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Operators should give up on chasing size and scale

According to Bloomberg, Telecom Italia SpA (TIT - yes, hilarious) is paving the way for a sale of its wireless tower networks in both Brazil - where it currently owns a 7000 strong network through Tim Participacoes - and in Italy itself where it owns about 12,000. For Bloomberg this is just another juicy balance sheet engineering job. The Brazilian towers, it thinks, could raise about €700 million. The larger Italian job could be worth €1 billion.

But for the telecoms market, deals like this, which outsource functions or strip out assets like tower or copper networks to sell them to third parties who then run them more profitably than their original owners, may well be the coming thing, according to the CEO of analyst house, Northstream, Bengt Nordström.

Telecom Italia is not typical. It is currently deep in dept and was recently adjudged ‘junk’ by Moody’s and Standard & Poor’s - the potential tower sale is part of plan to trim its debt and revive its fortunes.

But if Nordström is right, other big telcos might be poised to take similar steps next year to become more agile to become, in turn, more competitive. This means focusing on strategic management and in some cases might mean stripping out ‘non core’ assets and activities to maintain that focus. These assets may be turned over to long term strategic partners or simply sold off and the money put to better use.

The underlying reason for the sudden discovery of ‘agility’ (in fact it’s been urged on telcos for at least the last couple of decdes) says Nordström, is that European telcos’ formerly preferred route to salvation - consolidation and scale - has turned out to be a blind alley.

So much so that he has announced the demise of the ‘Group Operator Concept’ in Northstream’s predictions for 2014. For the last 10 or 15 years, he says, Europe’s big operators have been talking and pursuing scale operations - buying each other up and partnering.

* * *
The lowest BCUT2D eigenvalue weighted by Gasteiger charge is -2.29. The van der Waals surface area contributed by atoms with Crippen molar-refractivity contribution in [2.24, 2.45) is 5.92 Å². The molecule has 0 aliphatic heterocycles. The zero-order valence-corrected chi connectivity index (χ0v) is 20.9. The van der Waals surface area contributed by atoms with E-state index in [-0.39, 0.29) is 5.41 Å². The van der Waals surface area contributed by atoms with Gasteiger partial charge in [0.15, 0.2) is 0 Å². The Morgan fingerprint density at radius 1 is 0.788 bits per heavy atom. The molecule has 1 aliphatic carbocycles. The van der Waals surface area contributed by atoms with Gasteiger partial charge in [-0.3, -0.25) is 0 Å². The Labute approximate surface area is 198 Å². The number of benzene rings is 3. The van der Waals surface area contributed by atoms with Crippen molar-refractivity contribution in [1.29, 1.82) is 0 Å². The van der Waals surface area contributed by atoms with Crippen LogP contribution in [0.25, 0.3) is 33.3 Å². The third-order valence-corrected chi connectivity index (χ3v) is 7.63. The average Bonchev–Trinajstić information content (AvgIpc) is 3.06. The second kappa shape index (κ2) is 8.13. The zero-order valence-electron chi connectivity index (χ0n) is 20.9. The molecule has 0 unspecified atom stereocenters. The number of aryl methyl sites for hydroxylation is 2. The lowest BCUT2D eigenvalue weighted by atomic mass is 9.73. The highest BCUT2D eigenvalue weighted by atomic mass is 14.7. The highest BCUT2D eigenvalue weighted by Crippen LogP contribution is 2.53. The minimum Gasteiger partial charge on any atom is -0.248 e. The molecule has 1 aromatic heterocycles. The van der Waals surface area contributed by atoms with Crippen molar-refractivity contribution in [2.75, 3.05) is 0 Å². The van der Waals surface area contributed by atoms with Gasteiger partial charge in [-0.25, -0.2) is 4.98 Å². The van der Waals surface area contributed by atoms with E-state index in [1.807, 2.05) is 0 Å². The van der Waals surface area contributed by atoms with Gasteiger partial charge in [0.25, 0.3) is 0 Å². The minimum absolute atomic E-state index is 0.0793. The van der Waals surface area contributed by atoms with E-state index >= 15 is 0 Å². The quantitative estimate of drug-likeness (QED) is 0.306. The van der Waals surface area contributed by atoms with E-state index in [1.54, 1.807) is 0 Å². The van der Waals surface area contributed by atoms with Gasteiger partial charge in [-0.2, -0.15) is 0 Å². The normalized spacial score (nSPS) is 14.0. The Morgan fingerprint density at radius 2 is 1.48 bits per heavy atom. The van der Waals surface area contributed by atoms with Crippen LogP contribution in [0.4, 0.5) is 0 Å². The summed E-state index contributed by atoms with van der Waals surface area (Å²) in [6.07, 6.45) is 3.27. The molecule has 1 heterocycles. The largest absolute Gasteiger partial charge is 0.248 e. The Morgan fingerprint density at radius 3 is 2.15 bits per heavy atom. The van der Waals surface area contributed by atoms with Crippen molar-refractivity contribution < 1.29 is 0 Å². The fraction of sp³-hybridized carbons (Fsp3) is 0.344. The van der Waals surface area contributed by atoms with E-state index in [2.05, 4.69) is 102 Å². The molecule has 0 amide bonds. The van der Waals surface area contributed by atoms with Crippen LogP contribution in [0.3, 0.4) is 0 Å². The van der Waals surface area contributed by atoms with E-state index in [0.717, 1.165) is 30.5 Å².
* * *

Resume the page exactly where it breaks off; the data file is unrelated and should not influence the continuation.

The problem is that it hasn’t been a huge success. Size just doesn’t give you the scale advantages (lower costs, better negotiation position with suppliers and so on) that the text books promise - not in this market; not any more.

The proof of this is all around and hardly needs a detailed study to unearth. In all the territories it is the smaller, more agile telcos which seem to operate at lower cost. The larger operators who, despite inevitably having higher prices and often captive customer bases, are turning in poorer economic performances year on year.

“Next year,” says Nordström, “operators with leaner organisations, and a strategic focus underpinned by efficient long-term partners, will be better equipped to compete. In 2014 it will not be about the large-scale operator out-manoeuvring the smaller player – but the fast-moving operator beating the slower carrier with lean and more strategic efficiency measures.”

“We did a study on this, looking at Opex and Capex ratios and so on," says Nordström, "and we found that there just wasn’t any advantqage to scale. The problem (for the big group operator) is that while they are pan European, the competition is local.”

That makes it even more expensive for the slow moving ‘group’ player since it requires re-thinking their 'offer' to compete in individual markets.

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